CHUMA Hiroyuki (Faculty Fellow) /KATO Takao/OHASHI Isao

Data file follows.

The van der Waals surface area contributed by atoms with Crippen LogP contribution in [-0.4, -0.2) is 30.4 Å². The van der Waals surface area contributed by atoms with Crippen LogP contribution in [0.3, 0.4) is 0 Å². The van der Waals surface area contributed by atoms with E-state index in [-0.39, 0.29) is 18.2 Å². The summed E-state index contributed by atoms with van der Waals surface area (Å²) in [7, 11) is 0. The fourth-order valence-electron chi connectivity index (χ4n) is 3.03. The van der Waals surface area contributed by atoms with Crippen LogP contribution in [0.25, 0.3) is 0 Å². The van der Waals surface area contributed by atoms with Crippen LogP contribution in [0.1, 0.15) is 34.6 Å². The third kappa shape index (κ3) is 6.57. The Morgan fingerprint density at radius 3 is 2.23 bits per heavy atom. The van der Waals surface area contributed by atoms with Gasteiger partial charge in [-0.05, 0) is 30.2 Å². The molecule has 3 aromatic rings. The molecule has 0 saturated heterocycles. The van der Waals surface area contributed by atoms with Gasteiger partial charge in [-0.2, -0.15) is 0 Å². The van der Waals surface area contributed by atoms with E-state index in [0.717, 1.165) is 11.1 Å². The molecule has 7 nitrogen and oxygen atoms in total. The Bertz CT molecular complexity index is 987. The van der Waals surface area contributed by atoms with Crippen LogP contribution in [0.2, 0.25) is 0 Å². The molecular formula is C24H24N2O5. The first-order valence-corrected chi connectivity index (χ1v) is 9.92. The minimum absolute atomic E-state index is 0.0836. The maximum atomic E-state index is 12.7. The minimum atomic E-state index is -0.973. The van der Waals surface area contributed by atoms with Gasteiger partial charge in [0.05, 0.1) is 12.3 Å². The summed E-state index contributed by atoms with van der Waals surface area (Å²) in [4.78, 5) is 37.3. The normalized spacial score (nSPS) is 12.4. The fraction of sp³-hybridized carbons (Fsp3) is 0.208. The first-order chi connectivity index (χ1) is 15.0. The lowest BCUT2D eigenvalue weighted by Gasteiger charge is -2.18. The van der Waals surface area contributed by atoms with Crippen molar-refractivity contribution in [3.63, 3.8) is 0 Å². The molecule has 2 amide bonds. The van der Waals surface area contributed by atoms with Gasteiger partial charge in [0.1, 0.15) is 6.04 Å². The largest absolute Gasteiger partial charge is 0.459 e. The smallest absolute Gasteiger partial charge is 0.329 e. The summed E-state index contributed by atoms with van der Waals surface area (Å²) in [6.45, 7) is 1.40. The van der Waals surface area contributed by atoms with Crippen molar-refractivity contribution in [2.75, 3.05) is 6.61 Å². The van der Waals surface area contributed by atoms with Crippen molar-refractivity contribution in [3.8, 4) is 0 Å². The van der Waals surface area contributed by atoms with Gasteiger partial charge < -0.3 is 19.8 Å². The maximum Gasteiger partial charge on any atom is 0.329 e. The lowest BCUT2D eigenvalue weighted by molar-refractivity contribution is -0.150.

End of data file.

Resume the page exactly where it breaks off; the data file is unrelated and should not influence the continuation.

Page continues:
Using a unique new survey, the Japanese Worker Representation and Participation Survey (JWRPS), this paper presents the first evidence on the representation/participation gaps among Japanese workers and its links to the degree of their discontent with work and the efficacy of celebrated participatory employment practices. We find that: (i) contrary to the popular rhetoric of the end of "participatory Japanese management", Japanese workers still desire more involvement and greater voice in firm decisions; and (ii) in spite of their strong desire to have more influence, many Japanese workers consider their current level of say at work less than adequate, resulting in significant representation/participation gaps which are comparable to what has been found for U.S. workers. Furthermore, we find an alarming degree of discontent with work among Japanese workers, measured by diverse variables, and weak employee involvement and influence are found to be significantly linked to the degree of such discontent. Finally, our analysis of the survey data yields evidence in support of the hypotheses that: (i) working in firms with strong participatory programs will significantly enhance employee voice; (ii) among those working in participatory firms, actually participating in these programs will yield an additional boost for employee voice; and (iii) financial participation schemes will align the interest of employees with the interest of the firm and thus make employees wanting to have more influence in firm decisions. Our findings suggest that weakening participatory employment practices (as the popular rhetoric at times suggests) may result in exacerbating the already alarming degree of employee dissatisfaction in Japan.